The Nazi and war era had a deep impact on tire development. The four-year plan of the Nazi regime, with its policy of using substitute materials and the state standardization regulations that followed, led to a radical decrease in the variety of types and the wide range of tire dimensions available. In 1934, Continental produced 114 different varieties in the passenger car tire sector, but in 1937 there were only 38. The use of synthetic instead of natural rubber and other “German materials” also changed the basis of tire technology. The Continental tire was increasingly geared to the needs, specifications, and goals of the Nazi regime. During the Second World War, the company eventually became the backbone of German war mobility. Instead of enabling the leisure mobility of the consumer society as it had in the past, the tire now ensured that soldiers were transported to the war zone.
In the years that followed, and with great effort, Continental succeeded in re-establishing the close bond and identification between tires and customers. But this high-altitude phase was over faster than expected. It missed out on the most important tire revolution of the 1960s and 1970s: Michelin’s steel belt radial ply tire technology. On the basis of very solid income from the tire sector, the company made the decision in 1965 to further develop the textile-cord belt tire instead of the steel belted tire. Due to this decision, Continental almost lost touch with its competitors from a technological point of view. It would take ten years before the gap could be closed.
In the mid-1980s, Continental caused a sensation again when the company launched a new tire technology: the “Continental Tire System” (CTS). For the first time the tire was understood as part of a system that was connected to other parts of the automobile. This system was technically designed to meet that concept. In 1987, the CTS was finally technically mature and ready for volume production. Due to high production costs, the concept was ultimately not able to achieve broad market acceptance, and so it was absorbed into a special tire tailored to the specific breakdown running capability. However, it did achieve an immense image gain for Continental. The CTS project became an object of identification that put the recent difficult times firmly in the past.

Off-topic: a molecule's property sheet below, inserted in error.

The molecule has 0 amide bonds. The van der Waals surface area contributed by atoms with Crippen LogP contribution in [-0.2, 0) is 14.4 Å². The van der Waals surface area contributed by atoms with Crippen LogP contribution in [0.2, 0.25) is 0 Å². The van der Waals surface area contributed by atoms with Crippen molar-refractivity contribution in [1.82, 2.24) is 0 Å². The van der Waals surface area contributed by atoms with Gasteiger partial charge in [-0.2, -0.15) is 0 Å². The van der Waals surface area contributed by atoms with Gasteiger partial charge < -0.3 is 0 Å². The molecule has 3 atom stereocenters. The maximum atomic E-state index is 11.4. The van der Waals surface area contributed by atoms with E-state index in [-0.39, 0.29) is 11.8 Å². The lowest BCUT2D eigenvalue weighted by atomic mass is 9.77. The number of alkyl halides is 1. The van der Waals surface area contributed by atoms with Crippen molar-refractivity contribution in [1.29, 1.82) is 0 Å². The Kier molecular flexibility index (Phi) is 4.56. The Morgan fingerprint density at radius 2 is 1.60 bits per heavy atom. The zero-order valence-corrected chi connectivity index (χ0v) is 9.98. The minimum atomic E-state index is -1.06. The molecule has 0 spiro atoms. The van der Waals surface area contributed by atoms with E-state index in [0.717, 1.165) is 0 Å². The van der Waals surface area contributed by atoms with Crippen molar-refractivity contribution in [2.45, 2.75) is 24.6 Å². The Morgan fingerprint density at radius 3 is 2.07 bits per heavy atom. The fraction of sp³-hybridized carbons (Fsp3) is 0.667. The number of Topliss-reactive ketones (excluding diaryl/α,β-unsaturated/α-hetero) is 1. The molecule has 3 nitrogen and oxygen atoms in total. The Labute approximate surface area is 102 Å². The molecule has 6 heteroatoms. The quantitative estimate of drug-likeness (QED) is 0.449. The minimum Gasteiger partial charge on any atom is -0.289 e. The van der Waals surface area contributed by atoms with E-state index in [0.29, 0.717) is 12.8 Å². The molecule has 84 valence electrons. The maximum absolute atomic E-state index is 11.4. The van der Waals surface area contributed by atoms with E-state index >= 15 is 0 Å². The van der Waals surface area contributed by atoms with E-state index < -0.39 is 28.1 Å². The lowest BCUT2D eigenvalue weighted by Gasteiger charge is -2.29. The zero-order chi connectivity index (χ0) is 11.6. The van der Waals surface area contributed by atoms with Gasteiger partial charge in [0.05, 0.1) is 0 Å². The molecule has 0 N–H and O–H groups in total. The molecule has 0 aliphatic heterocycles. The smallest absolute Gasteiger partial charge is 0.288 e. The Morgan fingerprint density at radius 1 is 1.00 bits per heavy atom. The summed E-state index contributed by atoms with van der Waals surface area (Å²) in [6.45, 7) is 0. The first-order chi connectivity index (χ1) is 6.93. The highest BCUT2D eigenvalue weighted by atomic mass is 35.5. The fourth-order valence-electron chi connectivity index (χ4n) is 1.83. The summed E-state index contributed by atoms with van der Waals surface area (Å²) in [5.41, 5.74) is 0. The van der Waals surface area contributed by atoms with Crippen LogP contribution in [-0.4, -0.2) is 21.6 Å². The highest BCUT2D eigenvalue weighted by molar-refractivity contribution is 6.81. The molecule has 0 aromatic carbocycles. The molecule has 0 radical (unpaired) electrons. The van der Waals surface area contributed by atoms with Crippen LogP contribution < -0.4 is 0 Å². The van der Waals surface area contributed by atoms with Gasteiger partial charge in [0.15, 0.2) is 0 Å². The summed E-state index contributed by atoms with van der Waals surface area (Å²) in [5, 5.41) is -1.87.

The following years focused entirely on the intensive search for an “intelligent tire.” As early as 1999, new systems, modules, and functions were presented in a brochure. They complemented and expanded the characteristics of the tire and placed it at the center of automotive mobility.
An initial version of this “intelligent Continental tire” went into volume production in the summer of 2002. It was soon followed by a second version, in which integrated sensors not only monitored the tread depth and damage to the tire, but also provided information about its operating conditions such as air pressure, temperature, and the condition of the road. The concept of integrating the tire into the chassis control unit continues to have enormous future potential and continues to occupy tire engineers to the present day. In 2017, two new tire systems were finally presented at the International Motor Show in Frankfurt, which were intended to mark a new stage on the long road to intelligent tires. With “ContiSense” and “ContiAdapt,” two concepts of system technologies were presented that both ensured continuous monitoring of the tire condition and at the same time made it possible to adapt the tire performance characteristics to current road conditions.
One innovation that also revolutionized tire technology in the mid-1990s was what is known as the silica technology. Through the use of silica, the mixing process in tire assembly could be controlled so precisely that both the segmentation and the variety of tire types increased many times over. Another milestone in the field of compound technology was the “BlackChili” tire compound, which has been in use since 2007. This mixture made it possible to significantly optimize tire properties, such as grip, rolling resistance, and mileage, without getting into a traditional conflict of objectives in tire development.
While the development time in tire technology took many years in the past, today it is relatively short, averaging only two years. The list of Continental tire developments within the last 50 years is also impressive: braking distances, for example, have been halved, the mileage has been doubled to 15,000 kilometers, the rolling resistance has decreased by 30 percent, and more. Overall, mobility has been made much safer and more comfortable.
Once the diverse range of Continental products belonged to the everyday lives of large parts of society, and now the Continental tire stands out as a famous and universally visible product in the modern mobility world. Not only is the Continental tire the company’s most visible product, it is also a direct link between the new Continental of 2021 and the old Continental of the 1890s.